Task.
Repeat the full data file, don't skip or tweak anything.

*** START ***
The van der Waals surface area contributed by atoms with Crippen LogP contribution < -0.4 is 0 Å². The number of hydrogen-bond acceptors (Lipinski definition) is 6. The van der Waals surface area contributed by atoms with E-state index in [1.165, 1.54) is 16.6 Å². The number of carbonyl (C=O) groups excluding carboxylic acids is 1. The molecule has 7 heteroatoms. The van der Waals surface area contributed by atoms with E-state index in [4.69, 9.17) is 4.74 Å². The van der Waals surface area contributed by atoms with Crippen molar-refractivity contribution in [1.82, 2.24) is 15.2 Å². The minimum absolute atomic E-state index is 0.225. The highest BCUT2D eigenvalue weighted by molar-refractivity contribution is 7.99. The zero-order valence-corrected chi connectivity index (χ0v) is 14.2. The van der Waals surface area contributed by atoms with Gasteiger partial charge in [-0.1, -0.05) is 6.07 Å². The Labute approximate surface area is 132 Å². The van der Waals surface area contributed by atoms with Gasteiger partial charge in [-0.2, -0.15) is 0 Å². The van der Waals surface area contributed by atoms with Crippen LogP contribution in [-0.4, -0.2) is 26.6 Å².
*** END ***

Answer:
The van der Waals surface area contributed by atoms with Crippen LogP contribution < -0.4 is 0 Å². The number of hydrogen-bond acceptors (Lipinski definition) is 6. The van der Waals surface area contributed by atoms with E-state index in [1.165, 1.54) is 16.6 Å². The number of carbonyl (C=O) groups excluding carboxylic acids is 1. The molecule has 7 heteroatoms. The van der Waals surface area contributed by atoms with E-state index in [4.69, 9.17) is 4.74 Å². The van der Waals surface area contributed by atoms with Crippen molar-refractivity contribution in [1.82, 2.24) is 15.2 Å². The minimum absolute atomic E-state index is 0.225. The highest BCUT2D eigenvalue weighted by molar-refractivity contribution is 7.99. The zero-order valence-corrected chi connectivity index (χ0v) is 14.2. The van der Waals surface area contributed by atoms with Gasteiger partial charge in [-0.1, -0.05) is 6.07 Å². The Labute approximate surface area is 132 Å². The van der Waals surface area contributed by atoms with Gasteiger partial charge in [-0.2, -0.15) is 0 Å². The van der Waals surface area contributed by atoms with Crippen LogP contribution in [-0.4, -0.2) is 26.6 Å².